In the last topic, we covered how venture debt can benefit startups and aid them in achieving high impact milestones without losing too much equity.
It is important to note that Venture Debt is not a substitute for Venture Equity but complements it. It allows startups to borrow money even though they would not otherwise be creditworthy from a traditional debt perspective.
The fundamental premise behind Venture Debt is not to take equity risks. Its investment thesis is based on backing companies that have raised institutional equity and have strong ability to attract follow-on equity interest. Therefore, Venture Debt providers collaborate with VCs to help their investee companies succeed. Though there are separate funds which offer Venture equity and debt.
How The Existing Venture Equity Investors Can Benefit From Venture Debt
- Faster scale-up of portfolio companies: The main aim of an equity investor is to scale portfolio companies and help them hit key metrics leading to an increase in valuation. Time is money and this is especially true in case of rapidly growing businesses. Growth triggers can range from aggressive marketing campaigns to acquisition opportunity or even a global expansion strategy, all of which require timely capital. Without Venture Debt, these companies would be under constant pressure to raise next round of equity investment within 12 to 15 months of the previous round.
- Sizably less investors’ equity dilution: Venture debt covers the cash needs of high growth companies extending their runway to around 24 months. This gives founders the space they need to focus on growing their business. As a result, these companies are able to raise subsequent equity round at much higher valuation. Also, equity investors are able to avoid dilution from new investors in an interim equity round. Having a longer runway also gives VCs more time to evaluate the startups’ worthiness for a follow-on round.
- Steady capital flow: Venture debt allows VCs to delay and/or reduce the amount of capital they are forced to draw down from fund investors, which improves the VC’s internal rate of return (IRR). As with any investment, VCs want to diversify and create a portfolio of investments. Having Venture Debt as an additional source of capital allows Venture equity investors to reserve capital for follow-on investments in portfolio companies or fresh investments in other companies. This enhances their ability to judiciously allocate capital and mitigate their risk.
- Complementary working styles: In addition, Venture debt providers complement VCs in their working relationship with portfolio companies. While VCs have a hands-on relationship with investee companies, by design Venture Debt investors are more hands-off. They are less involved than VCs in the management of the company and typically only provide strategic guidance. This also enables equity providers to avoid any potential conflict between investor/board role and lender role.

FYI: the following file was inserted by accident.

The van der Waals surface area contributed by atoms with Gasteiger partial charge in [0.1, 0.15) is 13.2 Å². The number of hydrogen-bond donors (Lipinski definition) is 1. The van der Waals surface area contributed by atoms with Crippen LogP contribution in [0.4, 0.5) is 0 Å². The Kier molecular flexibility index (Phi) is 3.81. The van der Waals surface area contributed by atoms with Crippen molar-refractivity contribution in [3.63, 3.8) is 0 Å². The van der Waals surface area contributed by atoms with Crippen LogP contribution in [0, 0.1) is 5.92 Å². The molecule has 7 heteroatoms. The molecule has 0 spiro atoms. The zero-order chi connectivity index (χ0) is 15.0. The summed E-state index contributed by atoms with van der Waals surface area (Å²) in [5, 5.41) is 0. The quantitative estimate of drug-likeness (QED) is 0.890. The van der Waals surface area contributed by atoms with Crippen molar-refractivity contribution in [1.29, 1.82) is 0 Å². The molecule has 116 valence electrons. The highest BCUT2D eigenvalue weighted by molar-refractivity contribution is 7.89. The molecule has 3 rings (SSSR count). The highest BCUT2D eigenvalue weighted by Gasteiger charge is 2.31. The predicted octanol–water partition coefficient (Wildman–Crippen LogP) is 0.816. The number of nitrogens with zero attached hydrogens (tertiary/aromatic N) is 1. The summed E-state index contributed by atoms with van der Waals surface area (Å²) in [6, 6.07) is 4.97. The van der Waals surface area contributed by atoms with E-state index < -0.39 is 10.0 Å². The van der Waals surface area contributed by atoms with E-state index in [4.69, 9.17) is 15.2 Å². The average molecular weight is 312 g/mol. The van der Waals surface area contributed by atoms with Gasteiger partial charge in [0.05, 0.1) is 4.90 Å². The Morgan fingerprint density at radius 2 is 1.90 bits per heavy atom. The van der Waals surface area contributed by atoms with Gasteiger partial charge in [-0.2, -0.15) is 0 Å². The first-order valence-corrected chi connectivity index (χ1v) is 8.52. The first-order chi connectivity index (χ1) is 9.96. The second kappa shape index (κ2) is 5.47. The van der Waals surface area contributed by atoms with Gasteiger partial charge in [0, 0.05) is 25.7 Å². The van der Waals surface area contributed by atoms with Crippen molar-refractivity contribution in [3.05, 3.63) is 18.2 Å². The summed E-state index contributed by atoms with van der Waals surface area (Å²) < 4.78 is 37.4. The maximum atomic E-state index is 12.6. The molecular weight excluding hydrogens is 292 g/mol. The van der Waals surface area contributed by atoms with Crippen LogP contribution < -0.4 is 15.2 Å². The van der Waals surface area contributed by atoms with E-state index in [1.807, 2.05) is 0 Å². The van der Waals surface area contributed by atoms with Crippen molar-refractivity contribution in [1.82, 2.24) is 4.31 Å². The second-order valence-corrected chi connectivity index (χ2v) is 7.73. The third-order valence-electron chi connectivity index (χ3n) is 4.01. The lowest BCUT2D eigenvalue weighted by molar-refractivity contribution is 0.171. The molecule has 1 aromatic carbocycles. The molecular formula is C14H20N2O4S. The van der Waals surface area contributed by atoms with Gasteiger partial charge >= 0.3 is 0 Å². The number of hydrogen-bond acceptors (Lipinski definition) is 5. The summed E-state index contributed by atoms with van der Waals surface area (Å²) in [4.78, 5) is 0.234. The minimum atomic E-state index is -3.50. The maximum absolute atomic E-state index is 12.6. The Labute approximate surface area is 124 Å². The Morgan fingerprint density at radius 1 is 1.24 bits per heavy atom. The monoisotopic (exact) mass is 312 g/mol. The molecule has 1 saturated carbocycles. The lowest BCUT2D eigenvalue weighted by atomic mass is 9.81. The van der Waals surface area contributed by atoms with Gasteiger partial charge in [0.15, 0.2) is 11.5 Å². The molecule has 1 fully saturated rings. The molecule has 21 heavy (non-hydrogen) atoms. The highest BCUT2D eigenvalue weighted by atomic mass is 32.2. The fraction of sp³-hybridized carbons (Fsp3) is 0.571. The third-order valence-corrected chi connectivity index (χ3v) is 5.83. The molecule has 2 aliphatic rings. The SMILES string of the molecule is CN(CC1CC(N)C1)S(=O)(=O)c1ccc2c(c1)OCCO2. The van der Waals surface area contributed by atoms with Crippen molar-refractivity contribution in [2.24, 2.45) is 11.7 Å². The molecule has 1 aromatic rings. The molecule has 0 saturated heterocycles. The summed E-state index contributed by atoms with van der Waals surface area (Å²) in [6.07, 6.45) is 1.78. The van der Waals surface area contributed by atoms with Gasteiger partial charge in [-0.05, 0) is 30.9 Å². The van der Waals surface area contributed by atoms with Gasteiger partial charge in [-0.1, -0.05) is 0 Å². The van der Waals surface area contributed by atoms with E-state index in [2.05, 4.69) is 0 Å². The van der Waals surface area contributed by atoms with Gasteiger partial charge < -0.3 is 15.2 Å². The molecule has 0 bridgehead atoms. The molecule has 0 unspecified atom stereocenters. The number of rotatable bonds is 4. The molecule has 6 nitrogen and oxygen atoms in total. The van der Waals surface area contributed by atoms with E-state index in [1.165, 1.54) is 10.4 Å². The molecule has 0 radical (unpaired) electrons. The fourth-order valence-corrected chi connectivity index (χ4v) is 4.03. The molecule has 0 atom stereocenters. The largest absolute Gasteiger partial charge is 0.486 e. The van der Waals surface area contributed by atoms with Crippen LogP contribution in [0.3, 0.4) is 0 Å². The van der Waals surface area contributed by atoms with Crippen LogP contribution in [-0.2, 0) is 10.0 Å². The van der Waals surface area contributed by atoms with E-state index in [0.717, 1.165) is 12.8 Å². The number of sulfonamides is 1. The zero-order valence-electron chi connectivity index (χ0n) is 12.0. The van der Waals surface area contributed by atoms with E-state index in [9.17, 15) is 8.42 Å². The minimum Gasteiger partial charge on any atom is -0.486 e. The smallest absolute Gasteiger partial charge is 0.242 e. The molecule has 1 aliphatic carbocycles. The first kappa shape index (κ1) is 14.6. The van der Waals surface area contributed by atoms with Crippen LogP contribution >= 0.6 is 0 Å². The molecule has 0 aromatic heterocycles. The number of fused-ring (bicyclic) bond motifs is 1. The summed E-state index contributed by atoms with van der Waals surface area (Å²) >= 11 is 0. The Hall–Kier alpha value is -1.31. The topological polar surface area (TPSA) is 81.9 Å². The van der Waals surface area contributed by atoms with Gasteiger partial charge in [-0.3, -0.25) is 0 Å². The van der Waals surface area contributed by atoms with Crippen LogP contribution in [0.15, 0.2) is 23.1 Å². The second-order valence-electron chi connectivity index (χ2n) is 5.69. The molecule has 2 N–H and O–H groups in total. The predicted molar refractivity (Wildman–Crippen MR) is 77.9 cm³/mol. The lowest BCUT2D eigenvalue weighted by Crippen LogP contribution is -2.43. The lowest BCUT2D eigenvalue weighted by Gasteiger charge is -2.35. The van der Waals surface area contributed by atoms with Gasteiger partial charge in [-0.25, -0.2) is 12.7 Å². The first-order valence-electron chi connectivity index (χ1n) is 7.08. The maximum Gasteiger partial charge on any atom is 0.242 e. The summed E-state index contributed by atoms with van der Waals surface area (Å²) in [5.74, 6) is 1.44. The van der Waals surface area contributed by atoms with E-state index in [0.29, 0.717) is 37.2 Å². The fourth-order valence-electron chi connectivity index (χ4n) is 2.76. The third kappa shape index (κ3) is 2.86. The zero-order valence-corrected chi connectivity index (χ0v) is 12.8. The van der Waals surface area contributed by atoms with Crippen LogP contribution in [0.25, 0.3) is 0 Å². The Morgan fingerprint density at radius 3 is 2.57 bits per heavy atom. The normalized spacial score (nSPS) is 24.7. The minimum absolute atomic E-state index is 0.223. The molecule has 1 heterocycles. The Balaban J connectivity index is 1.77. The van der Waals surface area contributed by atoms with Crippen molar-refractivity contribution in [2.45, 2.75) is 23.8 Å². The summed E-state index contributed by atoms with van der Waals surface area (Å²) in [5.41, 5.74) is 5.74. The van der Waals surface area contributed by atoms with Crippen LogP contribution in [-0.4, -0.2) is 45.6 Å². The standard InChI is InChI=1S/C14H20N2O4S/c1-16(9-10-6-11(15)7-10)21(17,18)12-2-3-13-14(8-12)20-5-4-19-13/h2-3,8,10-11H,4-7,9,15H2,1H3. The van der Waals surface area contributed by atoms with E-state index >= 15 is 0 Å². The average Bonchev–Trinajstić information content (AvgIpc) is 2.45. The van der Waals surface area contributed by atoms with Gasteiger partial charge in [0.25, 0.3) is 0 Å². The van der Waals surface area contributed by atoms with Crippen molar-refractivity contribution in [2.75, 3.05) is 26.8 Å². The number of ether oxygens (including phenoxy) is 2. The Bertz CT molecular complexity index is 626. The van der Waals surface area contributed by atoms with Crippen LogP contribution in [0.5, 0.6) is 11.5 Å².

- Aligned interest with VC and founders: The interests of Venture Debt providers are aligned with interests of VCs and entrepreneurs. While VCs have a longer perspective, typically 7-10 year life of the fund, Venture Debt providers are focused on next 15-24 months. Thus, while VCs are looking at probability and bottom-line, venture debt providers are focused on the probability of survival of the company. For founders, both survival and profitability are key but of course, they need to survive in order to keep growing. In that sense, Venture Debt also acts as insurance, particularly in a bearish environment when raising equity capital is tough for startups.
There Are Also Collateral Benefits
- Build track record: Taking debt early in their lifecycle allows these companies to build a track record while they are young. Having a healthy borrowing history enables them to access conventional pools of debt capital later in their lifecycle.
- Adoption of fiscal discipline: It also gets them in the habit of managing cash flows, allocating costs and reporting metrics on a timely basis. Adopting these habits of fiscal discipline, reporting and investor relations proves very beneficial for equity investors.
From investor (LP) perspective, since the risk-reward profile of Venture Debt is very different from Venture Capital, they attract investment from different pools of investor (LP) dollars.
While Venture Equity follows high risk – high returns profile, Venture Debt risk-reward profile is a more moderate risk- high return. Allocation to Venture Capital usually happens from LP’s alternate investments pool, whereas, many times, investment in the Venture Debt happens from LP’s Debt portfolio.
Accordingly, venture debt is not an alternative to investing in venture capital funds but instead an opportunity for LPs to participate in the venture ecosystem through a high-yield strategy. It helps cautious investors (LPs) not comfortable with high risk – high return profile of Venture Capital explore early-stage ecosystem without getting their feet wet.
In this sense, Venture Debt primes LPs for the early stage ecosystem and make them comfortable allocating to VCs over a period of time.
In sum, Venture Debt helps good companies get even better while simultaneously generating returns for equity investors. It complements Venture Equity and helps VCs make their investee companies succeed. It also primes investors (LPs) new to the early-stage ecosystem, making them comfortable allocating to VCs over time. By using a judicious combination of equity and debt, companies can optimize their cost of capital, minimize dilution and enhance return on equity for their sponsors.
[This article is part of 4 article series on Venture debt funding. You can read more articles here.]